The wraith vanished with her collapse and Bearskin was free from its leeching embrace. The elves were not equipped for this sort of fight; they were no match for Daulf's armor or Bearskin's power with their short swords and knives. Together Daulf and Bearskin charged the remaining five elves and made short work of them with Roland's support.

When the last elf was slain, Daulf ran to Trish's side. He touched the wound, and, noticing my work, said, "Good job, you may have saved her life."

His hand began to glow as the puncture on Trish's side knitted itself back together and the burned skin healed. The charred part fell away to be replaced with new skin, pale and pink. He looked up from her, and for the first time noticed my ice scarred face. I'd forgotten about the strange stinging numbness in my face, but with a touch of his finger Daulf healed me of it.

"Thank you," I said, to which he only nodded.

Roland went around the room, retrieving his arrows, and performing Trish's self-assigned task of searching the dead. Bearskin walked towards a wall, and as the glow faded from his tattooed flesh, so too did his strength as he collapsed to the ground. Daulf tended to him next, patching up the small knife wounds that covered his body.

Laying on the ground, Bearskin asked, "How much time do we have?"

"I'd be shocked if we had more than an hour," Daulf replied.

Bearskin propped himself up against the wall, his face looking pained. "I have one battle left in me. One more Bond, but after, I will be useless. Even now, I can barely stand. I fear that foul spirit took too much from my clan."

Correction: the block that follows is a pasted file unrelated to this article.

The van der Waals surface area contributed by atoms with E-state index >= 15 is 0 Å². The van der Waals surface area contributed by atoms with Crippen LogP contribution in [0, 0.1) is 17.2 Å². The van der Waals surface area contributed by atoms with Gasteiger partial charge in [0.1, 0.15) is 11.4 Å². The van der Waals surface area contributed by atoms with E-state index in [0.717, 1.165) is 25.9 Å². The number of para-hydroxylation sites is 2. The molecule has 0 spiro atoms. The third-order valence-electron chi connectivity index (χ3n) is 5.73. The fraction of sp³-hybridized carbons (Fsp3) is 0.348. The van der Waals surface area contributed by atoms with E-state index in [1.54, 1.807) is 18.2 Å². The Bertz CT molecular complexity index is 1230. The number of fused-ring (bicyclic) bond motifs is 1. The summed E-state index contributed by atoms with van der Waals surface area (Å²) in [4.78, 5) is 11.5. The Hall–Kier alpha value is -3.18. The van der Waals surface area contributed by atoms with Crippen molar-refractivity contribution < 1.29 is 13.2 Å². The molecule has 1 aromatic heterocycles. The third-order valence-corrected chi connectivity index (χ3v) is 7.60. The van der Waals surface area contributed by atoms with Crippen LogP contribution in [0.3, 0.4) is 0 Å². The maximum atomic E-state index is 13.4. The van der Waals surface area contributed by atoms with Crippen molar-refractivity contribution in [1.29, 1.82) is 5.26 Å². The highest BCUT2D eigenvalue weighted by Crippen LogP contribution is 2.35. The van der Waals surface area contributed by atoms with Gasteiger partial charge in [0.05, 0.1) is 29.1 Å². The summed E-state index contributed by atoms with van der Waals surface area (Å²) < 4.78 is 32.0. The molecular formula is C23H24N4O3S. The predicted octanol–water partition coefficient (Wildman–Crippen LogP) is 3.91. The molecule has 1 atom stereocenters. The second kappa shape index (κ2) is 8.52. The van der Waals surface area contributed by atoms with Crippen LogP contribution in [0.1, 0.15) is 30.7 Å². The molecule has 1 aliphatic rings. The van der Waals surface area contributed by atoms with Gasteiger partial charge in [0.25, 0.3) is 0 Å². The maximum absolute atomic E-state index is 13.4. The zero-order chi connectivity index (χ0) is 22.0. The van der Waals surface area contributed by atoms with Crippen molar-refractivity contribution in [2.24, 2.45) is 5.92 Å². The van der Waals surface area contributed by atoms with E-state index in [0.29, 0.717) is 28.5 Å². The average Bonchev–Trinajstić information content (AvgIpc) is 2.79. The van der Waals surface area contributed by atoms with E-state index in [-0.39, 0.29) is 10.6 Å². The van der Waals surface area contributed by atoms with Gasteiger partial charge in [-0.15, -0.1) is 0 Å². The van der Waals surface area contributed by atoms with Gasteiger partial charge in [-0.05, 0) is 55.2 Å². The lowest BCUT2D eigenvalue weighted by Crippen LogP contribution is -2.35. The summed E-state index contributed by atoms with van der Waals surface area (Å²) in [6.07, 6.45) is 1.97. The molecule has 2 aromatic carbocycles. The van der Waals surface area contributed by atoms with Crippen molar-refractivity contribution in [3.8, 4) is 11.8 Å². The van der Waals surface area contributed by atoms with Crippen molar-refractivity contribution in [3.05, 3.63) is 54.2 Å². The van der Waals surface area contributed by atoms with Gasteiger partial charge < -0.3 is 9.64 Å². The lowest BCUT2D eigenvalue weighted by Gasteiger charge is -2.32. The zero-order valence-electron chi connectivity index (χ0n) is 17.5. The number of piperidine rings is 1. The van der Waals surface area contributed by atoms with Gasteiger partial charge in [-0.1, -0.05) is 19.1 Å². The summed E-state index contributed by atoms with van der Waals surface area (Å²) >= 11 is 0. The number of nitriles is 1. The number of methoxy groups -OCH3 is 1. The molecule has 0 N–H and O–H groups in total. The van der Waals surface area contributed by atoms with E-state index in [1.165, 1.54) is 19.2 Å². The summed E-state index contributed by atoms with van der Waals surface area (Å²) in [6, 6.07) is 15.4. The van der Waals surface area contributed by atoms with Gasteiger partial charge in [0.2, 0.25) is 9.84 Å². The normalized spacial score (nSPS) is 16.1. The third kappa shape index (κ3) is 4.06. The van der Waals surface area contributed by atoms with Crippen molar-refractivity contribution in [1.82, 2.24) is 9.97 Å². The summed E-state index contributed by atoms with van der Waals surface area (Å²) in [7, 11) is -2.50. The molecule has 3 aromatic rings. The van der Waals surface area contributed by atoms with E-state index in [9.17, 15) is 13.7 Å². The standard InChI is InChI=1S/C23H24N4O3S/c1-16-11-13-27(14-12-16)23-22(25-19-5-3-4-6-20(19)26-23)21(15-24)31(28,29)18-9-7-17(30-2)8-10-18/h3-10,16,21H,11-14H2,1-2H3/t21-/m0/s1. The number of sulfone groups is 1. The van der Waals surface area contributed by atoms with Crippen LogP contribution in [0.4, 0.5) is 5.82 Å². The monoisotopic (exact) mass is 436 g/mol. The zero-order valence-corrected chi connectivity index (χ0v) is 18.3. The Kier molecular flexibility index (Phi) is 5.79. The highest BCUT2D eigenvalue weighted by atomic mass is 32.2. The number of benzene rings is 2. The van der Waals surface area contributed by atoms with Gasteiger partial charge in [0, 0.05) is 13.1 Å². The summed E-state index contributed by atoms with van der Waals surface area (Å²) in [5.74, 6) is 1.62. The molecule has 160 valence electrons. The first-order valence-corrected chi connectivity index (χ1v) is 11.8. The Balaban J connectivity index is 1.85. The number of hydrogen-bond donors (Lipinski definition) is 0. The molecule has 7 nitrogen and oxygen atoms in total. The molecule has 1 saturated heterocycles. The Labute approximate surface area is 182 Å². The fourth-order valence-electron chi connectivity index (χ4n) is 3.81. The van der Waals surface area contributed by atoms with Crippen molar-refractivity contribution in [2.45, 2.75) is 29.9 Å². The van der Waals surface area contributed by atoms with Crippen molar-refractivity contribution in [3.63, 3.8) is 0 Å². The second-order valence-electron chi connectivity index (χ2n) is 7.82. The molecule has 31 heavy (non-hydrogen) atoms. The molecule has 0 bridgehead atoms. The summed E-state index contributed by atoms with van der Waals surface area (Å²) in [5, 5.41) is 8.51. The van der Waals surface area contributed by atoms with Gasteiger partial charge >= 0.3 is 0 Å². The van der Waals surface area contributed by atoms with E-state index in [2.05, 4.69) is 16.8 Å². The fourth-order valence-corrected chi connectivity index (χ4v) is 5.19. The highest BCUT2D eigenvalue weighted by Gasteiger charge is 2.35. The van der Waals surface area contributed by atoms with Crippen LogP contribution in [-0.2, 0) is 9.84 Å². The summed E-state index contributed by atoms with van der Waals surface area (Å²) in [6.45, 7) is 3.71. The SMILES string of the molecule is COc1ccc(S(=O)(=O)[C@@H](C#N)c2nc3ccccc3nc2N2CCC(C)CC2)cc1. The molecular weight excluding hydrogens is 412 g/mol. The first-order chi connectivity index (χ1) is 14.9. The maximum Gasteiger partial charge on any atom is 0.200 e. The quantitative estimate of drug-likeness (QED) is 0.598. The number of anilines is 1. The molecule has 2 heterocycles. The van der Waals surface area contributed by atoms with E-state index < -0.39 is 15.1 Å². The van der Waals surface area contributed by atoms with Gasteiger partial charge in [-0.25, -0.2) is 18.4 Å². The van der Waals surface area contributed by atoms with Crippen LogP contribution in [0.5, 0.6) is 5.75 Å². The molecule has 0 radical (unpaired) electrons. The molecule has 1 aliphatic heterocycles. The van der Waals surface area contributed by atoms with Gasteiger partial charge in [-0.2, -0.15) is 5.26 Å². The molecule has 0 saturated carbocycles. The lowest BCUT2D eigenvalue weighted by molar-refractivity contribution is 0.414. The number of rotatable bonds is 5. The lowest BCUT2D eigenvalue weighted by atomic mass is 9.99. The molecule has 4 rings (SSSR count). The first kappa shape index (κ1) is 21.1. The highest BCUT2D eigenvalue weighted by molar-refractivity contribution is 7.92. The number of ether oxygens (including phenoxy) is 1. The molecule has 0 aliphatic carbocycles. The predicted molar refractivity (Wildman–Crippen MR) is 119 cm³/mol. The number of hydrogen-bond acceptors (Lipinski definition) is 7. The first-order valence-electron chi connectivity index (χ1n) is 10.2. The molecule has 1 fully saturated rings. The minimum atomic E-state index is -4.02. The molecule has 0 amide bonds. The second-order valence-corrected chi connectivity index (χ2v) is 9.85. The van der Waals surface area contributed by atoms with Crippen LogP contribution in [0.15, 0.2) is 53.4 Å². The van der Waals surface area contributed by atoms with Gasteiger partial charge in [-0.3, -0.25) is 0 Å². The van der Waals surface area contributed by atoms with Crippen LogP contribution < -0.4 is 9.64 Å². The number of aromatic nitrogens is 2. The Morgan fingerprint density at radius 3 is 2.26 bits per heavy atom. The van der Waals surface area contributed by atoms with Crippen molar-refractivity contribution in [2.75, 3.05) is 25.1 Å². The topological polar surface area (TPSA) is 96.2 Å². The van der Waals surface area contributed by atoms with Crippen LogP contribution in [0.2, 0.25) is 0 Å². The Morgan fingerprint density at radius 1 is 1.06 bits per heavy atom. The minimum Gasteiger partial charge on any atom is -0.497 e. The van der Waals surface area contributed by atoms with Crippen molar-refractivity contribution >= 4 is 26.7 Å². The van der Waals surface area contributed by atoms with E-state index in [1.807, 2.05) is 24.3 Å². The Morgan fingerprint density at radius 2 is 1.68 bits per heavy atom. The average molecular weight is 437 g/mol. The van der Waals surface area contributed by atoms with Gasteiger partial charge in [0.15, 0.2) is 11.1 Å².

“Can anyone read Forsaken?" came Roland's shout from across the room. He stood over the writing table reading something in his hand.

“I can,” I said as I went to his side and asked, "What is it?"

He handed me a stack of papers which I sorted through quickly. Most seemed to be journal entries or the religious rambles of the priestess we’d just slain, amongst the stack sat a letter.

I read the note out loud, translating as I read.

“Mistress, we have the children, they have been sent through the "Kituh" to the outpost, per your orders. Our assault on the local town will begin shortly after I send this missive to you. After we have captured the town, we will send their children on as well. Signed Tiniav, High Priestess of Erebog.”

At the mention of children, I stumbled in my speaking, and Roland’s face hardened.

When I’d finished, Roland yelled across the room, "Bearskin, tell us when you are ready, we need to destroy these monsters."

When Daulf returned from tending to Trish, I handed him the note. As he read it, his face became set, cold rage visible in his eyes.

"Let's go." He moved up the stairs without a glance to see if we followed.

A note from TK523

Support "Dear Spellbook (Rewrite)"

About the author


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Bio: Aim for perfection, but don't try too hard.